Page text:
Bunyan challenged the Quakers in a number of his works. His first book, in fact, was an attack on Quaker beliefs. Who were these “deceivers,” as he called them, that he wrote so vehemently against?

The movement had its beginnings in 1647 when George Fox began to preach in Nottinghamshire. When he spoke, people sensed the presence and power of God.

Unsatisfied by formal religion, Fox had spent several years as a young man wandering and seeking, questioning clergymen and separatists, but finding no help for his spiritual emptiness. Finally he heard a voice say, “There is one, even Christ Jesus, that can speak to thy condition:” Christ was revealed to him in immediate experience.

Fox soon became the leader of a group of believers, taking the names “Children of Light” or “Friends.” They soon acquired the name “Quakers,” first used derisively by a judge Fox had told to “tremble at the Word of the Lord.”

The Quakers emphasized the inner witness of the Holy Spirit, the “inner light,” and their meetings were marked by charismatic excitement. The age of the Spirit had come, so they saw no need to continue the sacraments of baptism and communion. Christian qualities were more important to them than doctrines. It was more important that a minister practice what he preached than that he be a scholar. Meetings were kept simple to allow worshippers to commune with the Spirit of God.

Quakers met in homes rather than church buildings, and shunned the hypocrisy of fine clothing, most normal amusements, and the use of titles in addressing others. In obedience to Jesus’ words in the Sermon on the Mount, they refused to swear oaths or participate in violence. The movement crossed cultural boundaries, bringing servants and aristocrats to worship together.

Fox’s organizing abilities resulted in a nationwide system of unified meetings and preachers. Quaker missionaries were sent out to the Continent, the New World, and the East, to “walk cheerfully over the world, answering that of God in every one.”

Bunyan could not agree with the Quakers that the Spirit is present in some sense in all persons, not believers only. Calling them “hypocrites” and “enemies to truth,” Bunyan attacked the many errors he saw in Quaker belief and explained his own understanding of the truth. Bunyan’s first anti-Quaker publication (Some Gospel-truths Opened, 1656) was followed the next year by A Vindication of Some Gospel-truths Opened, in which he argued against a Quaker, Edward Burrough, who had responded to his first work. An excerpt from this book demonstrates his attitude:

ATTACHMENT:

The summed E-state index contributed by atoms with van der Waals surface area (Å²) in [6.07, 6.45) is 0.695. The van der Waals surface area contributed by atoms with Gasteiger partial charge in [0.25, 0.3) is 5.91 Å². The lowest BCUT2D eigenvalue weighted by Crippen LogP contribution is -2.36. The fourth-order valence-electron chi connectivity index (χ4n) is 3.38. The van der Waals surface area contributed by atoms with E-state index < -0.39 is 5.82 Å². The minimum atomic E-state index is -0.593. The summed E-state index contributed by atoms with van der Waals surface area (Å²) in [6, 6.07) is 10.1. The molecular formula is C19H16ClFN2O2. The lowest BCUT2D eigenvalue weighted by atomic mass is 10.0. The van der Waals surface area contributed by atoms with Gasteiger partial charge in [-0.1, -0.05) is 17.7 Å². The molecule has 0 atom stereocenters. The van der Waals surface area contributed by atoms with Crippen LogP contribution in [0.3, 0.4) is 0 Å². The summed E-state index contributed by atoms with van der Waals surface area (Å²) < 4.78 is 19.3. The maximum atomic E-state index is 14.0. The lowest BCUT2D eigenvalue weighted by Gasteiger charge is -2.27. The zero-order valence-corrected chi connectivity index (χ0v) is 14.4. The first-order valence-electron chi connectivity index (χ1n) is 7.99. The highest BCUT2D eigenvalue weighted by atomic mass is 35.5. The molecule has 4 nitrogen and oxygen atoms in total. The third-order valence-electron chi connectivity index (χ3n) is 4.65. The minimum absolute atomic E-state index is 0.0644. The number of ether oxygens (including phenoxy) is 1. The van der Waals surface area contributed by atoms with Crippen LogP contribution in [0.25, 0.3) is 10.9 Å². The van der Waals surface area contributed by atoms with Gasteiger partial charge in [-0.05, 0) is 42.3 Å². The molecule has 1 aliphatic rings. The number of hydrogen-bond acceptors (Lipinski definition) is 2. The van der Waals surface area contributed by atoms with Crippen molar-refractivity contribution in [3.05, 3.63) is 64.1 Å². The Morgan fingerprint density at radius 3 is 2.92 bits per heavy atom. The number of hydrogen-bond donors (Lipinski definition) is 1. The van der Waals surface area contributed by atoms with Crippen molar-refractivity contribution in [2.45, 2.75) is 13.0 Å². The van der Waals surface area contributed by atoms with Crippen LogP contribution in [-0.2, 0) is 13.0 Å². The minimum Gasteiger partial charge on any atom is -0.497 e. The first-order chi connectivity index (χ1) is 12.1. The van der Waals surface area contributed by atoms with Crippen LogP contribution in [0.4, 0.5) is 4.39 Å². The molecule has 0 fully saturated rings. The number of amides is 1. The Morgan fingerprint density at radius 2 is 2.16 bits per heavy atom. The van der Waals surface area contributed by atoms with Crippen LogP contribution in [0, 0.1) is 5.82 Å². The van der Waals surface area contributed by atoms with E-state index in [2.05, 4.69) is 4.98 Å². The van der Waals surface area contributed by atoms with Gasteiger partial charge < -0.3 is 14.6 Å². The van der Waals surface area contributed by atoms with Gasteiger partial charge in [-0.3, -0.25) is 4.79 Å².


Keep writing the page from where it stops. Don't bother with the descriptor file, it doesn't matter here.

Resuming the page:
Some in all former ages have been on foot in the world, ready to oppose the truth: So it is now, there are certain men newly started up in our days, called Quakers, who have set themselves against the truth of our Lord Jesus Christ, and do in very deed deny, that salvation was then obtained by him, when he did hang on the cross without Jerusalem’s gate. Now these men do pretend, that they do verily and truly profess the Lord Jesus Christ; but when it comes to the trial, and their principles be thoroughly weighed, the best that they do, is to take one truth, and corrupt it, that they may thereby fight more stoutly against another. As for instance: They will own that salvation was obtained by Christ. This is truth, that salvation was obtained by Christ, but come close to the thing, and you will find, that they corrupt the word, and only mean thus much, That salvation is wrought out by Christ as he is within; and by it (though not warranted by the scripture) they will fight against the truth: Namely, that salvation was obtained for sinners, by the man that did hang on the cross on Mount Calvary, between two thieves, called Jesus Christ. I say, by what he did then for sinners in his own person or body, which he took from the Virgin Mary, according to the word of God.

Secondly, They will own the doctrine of Christ within. This is truth, that Christ is within his saints: But this doctrine they will take to fight against the doctrine of Christ without, ascended from his disciples into heaven, by whom salvation was obtained, neither is there salvation in any other, Acts 4.12.

Bunyan saw the Quakers not as fellow believers with whom he had some differences of opinion, however serious, but as dangerous enemies to the gospel of Christ.

The following account of one of Bunyan’s many interchanges with Quakers shows more wit than sharpness, yet his disapproval is still evident:

It is recorded that a Quaker once visited Bunyan while he was in jail, saying that he had been through half of the prisons of England, and that he had a message for him from the Lord. “If the Lord had sent you,” retorted Bunyan, “you would not have needed to take such trouble to find me out. for He knows that I have been in Bedford jail these seven years past.”